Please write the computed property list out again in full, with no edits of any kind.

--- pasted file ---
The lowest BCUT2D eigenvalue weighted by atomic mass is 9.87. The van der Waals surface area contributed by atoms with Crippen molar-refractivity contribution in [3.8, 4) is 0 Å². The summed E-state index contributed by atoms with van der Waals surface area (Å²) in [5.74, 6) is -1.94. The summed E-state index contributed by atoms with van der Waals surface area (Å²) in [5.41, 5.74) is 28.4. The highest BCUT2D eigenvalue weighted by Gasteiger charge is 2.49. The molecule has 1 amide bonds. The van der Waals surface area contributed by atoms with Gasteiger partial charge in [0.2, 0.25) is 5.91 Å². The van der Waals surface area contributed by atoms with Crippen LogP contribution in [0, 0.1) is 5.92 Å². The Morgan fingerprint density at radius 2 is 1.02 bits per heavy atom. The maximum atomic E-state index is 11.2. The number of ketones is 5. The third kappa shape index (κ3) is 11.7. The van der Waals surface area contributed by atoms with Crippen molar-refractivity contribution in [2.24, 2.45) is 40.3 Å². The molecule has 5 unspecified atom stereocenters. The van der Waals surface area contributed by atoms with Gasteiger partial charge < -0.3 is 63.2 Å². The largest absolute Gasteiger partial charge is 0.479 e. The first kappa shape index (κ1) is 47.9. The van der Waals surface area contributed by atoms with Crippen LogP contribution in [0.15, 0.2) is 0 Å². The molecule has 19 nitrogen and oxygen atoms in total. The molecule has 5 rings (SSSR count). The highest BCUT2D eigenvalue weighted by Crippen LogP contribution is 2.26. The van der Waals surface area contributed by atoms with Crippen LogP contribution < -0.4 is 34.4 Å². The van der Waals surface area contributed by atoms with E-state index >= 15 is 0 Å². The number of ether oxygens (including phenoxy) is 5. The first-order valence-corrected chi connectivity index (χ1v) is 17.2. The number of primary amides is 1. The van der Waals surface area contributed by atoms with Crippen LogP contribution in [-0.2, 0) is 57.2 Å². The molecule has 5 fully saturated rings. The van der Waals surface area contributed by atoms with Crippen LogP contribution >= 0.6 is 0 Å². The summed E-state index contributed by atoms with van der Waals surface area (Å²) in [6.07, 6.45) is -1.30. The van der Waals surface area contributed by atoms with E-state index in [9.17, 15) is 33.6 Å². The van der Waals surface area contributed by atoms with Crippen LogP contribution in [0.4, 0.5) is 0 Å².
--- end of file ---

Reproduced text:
The lowest BCUT2D eigenvalue weighted by atomic mass is 9.87. The van der Waals surface area contributed by atoms with Crippen molar-refractivity contribution in [3.8, 4) is 0 Å². The summed E-state index contributed by atoms with van der Waals surface area (Å²) in [5.74, 6) is -1.94. The summed E-state index contributed by atoms with van der Waals surface area (Å²) in [5.41, 5.74) is 28.4. The highest BCUT2D eigenvalue weighted by Gasteiger charge is 2.49. The molecule has 1 amide bonds. The van der Waals surface area contributed by atoms with Gasteiger partial charge in [0.2, 0.25) is 5.91 Å². The van der Waals surface area contributed by atoms with Crippen LogP contribution in [0, 0.1) is 5.92 Å². The Morgan fingerprint density at radius 2 is 1.02 bits per heavy atom. The maximum atomic E-state index is 11.2. The number of ketones is 5. The third kappa shape index (κ3) is 11.7. The van der Waals surface area contributed by atoms with Crippen molar-refractivity contribution in [2.24, 2.45) is 40.3 Å². The molecule has 5 unspecified atom stereocenters. The van der Waals surface area contributed by atoms with Gasteiger partial charge < -0.3 is 63.2 Å². The largest absolute Gasteiger partial charge is 0.479 e. The first kappa shape index (κ1) is 47.9. The van der Waals surface area contributed by atoms with Crippen LogP contribution in [0.15, 0.2) is 0 Å². The molecule has 19 nitrogen and oxygen atoms in total. The molecule has 5 rings (SSSR count). The highest BCUT2D eigenvalue weighted by Crippen LogP contribution is 2.26. The van der Waals surface area contributed by atoms with Crippen LogP contribution < -0.4 is 34.4 Å². The van der Waals surface area contributed by atoms with E-state index >= 15 is 0 Å². The number of ether oxygens (including phenoxy) is 5. The first-order valence-corrected chi connectivity index (χ1v) is 17.2. The number of primary amides is 1. The van der Waals surface area contributed by atoms with Crippen LogP contribution in [-0.2, 0) is 57.2 Å². The molecule has 5 fully saturated rings. The van der Waals surface area contributed by atoms with Crippen LogP contribution >= 0.6 is 0 Å². The summed E-state index contributed by atoms with van der Waals surface area (Å²) in [6.07, 6.45) is -1.30. The van der Waals surface area contributed by atoms with E-state index in [9.17, 15) is 33.6 Å². The van der Waals surface area contributed by atoms with Crippen LogP contribution in [0.4, 0.5) is 0 Å².